• There are a group of foundation leaders committed to increasing transparency, accountability and professionalism in the philanthropy sector, and encouraging foundations to support nonprofits. At the forefront are leaders from Narada Foundation, Vantone Foundation, YouChange Foundation, Tencent Foundation, and Bright China Foundation, among others.
• There are a number of initiatives that have emerged in the last two years to promote the above goals: the China Private Foundation Forum which has held two sessions, one in July 2009 and another in October 2010; and the establishment of the China Foundation Center in July 2010.
• Another major initiative not covered in this special issue (although the One Foundation is profiled in one of the articles) is the One Foundation’s registration as a public foundation in January 2011. The One Foundation, founded by the martial arts star, Jet Li, has been a supporter of independent NGOs and made news as the first private foundation to get legal status as a public foundation. It recently received major gifts from four other foundations, and some of China’s wealthiest and most influential entrepreneurs have joined its board.
• The rapid rise of private foundations provides an alternative source of funding for NGOs. This is a positive trend in a climate in which international NGOs are reducing their funding commitments. Whether foundations actually fund these NGOs is another question.
• There is more interest from GONGOs, public foundations, and private foundations in supporting independent nonprofits, especially after the Sichuan earthquake. GONGOs and public foundations are funding more nonprofit projects, and supporting them through the use of special accounts as detailed in some of the articles. Some public foundations and GONGOs, such as the China Foundation for Poverty Alleviation, are carrying out reforms to become more independent.
• Philanthropy in China is still dominated by GONGOs and public foundations with government ties. This sector is also plagued by bureaucratic norms of decision-making, and lack of transparency and accountability.
• There are a number of vested interests in the current philanthropy system – GONGOs and public foundations that enjoy many privileges – that will make the philanthropy sector difficult to reform.
• There are no major breakthroughs in the regulatory environment. Private foundations and NGOs still face major constraints in terms of fundraising, legal registration, capacity building, legitimacy. Most of the regulatory reforms have been minor and have made it somewhat easier for certain categories of nonprofits to register. Certain provinces and cities (e.g. Shenzhen, Yunnan, Beijing, Shanghai, Qingdao) are also experimenting with reforms to better regulate and promote the nonprofit sector.
• The uncertain regulatory environment also pushes foundations to fund projects and organizations in less risky sectors such as education, poverty relief, and environmental protection, and to stay away from areas such as legal aid and advocacy. (The recent crackdown on legal rights and human rights activists has further reinforced this tendency.)
• There is still a gap in philosophy, practice and communication between NGOs and the foundation world. NGOs cultivated close ties with international NGOs and are used to international practices and standards, but Chinese foundations have different ideas and approaches, and are new to grant-making. Private foundations are still trying to figure out their mission, their role, and their direction.
• There are also differences among private foundations. Many foundations are strongly influenced by corporate values and culture and see philanthropy primarily as a way to promote public relations, and government relations. Only a small minority of foundations are committed to social values and addressing social problems as their core mission.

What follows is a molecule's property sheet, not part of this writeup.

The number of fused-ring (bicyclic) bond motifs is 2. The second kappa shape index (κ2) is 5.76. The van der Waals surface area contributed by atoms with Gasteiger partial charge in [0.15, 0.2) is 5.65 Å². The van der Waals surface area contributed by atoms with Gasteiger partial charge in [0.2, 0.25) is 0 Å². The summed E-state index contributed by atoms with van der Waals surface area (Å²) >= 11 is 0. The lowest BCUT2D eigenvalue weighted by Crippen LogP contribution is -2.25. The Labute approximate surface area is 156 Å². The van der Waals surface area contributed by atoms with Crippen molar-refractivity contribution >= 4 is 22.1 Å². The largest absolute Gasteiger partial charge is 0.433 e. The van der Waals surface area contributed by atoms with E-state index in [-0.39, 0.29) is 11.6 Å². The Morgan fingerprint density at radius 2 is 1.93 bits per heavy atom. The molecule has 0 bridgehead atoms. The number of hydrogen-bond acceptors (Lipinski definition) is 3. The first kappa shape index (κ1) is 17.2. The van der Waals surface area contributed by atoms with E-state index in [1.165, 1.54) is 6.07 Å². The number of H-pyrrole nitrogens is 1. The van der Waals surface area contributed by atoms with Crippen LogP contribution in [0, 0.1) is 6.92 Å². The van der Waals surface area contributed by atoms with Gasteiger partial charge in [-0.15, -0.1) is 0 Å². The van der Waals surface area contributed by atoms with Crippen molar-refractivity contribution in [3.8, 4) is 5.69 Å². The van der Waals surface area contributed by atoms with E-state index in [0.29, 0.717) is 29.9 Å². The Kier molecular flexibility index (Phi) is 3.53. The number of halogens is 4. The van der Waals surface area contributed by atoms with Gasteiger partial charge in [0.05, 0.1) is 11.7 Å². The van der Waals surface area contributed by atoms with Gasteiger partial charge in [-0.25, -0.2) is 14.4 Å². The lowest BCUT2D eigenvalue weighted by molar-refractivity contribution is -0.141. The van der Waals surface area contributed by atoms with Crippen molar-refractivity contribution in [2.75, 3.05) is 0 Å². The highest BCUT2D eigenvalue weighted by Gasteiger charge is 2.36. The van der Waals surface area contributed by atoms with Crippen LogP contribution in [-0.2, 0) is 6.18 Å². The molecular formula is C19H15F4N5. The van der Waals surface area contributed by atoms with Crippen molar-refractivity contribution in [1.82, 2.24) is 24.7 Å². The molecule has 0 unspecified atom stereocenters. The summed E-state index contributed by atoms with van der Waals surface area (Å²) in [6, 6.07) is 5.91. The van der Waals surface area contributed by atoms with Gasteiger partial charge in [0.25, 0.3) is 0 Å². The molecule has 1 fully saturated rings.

• There are debates over the direction in which NGOs and philanthropy should move. Should NGOs cooperate with the government and GONGOs, or seek the grassroots path relying more on international funding? Should foundations engage in grant-making, operate their own projects, or both? Should they do more to support NGOs not just providing project support, but also core support to cover administrative and personnel expenses?
• Some foundations and NGOs are now thinking about internationalizing by contributing to international aid efforts, and addressing global issues such as climate change.
• It is still early in the process and still unclear whether foundations are willing to become more transparent, accountable, and supportive of NGOs.
A. Recent Developments and Debates
“The Impact of Private Foundations on Domestic NGOs in China”, China Development Brief, no.42 (Summer 2009)
“Changes in the Development of Private Foundations”, China Development Brief, no. 43 (Fall 2009)
“International Donors and NGOs Need to Establish an Equal Partnership”, China Development Brief, no.45 (Spring 2010)
“Grass-roots NGOs Use Special Accounts to Raise Funds”, China Development Brief, no. 48 (Winter 2010)
“Different Opinions at the Second Private Foundation Forum”, China Development Brief, no.48 (Winter 2010)
“Develop Philanthropy through Debate and Cooperation”, China Development Brief, no.48 (Winter 2010)
B. People in the News
“The Third Way for NGOs in China: An Interview with Narada Foundation Secretary-General Xu Yongguang”, China Development Brief, no. 42 (Summer, 2009)
“At the Forefront of Foundation Transparency: An Interview with Zhuang Ailing, CEO of the China Foundation Center”,China Development Brief, no.47 (Autumn 2010)
C. Organizations in the News
“The One Foundation and Society for Entrepreneurs and Ecology (SEE) as “Shell” Foundations”, China Development Brief, no.44 (Winter 2009)
“Changes in the China Charity Federation System”, China Development Brief, no. 45 (Spring 2010)
“The China Foundation for Poverty Alleviation Internationalizes”, China Development Brief, no. 45 (Spring 2010)
“The Establishment of the China Foundation Center: China’s Foundations Move toward Greater Transparency”, China Development Brief, no. 47 (Autumn 2010)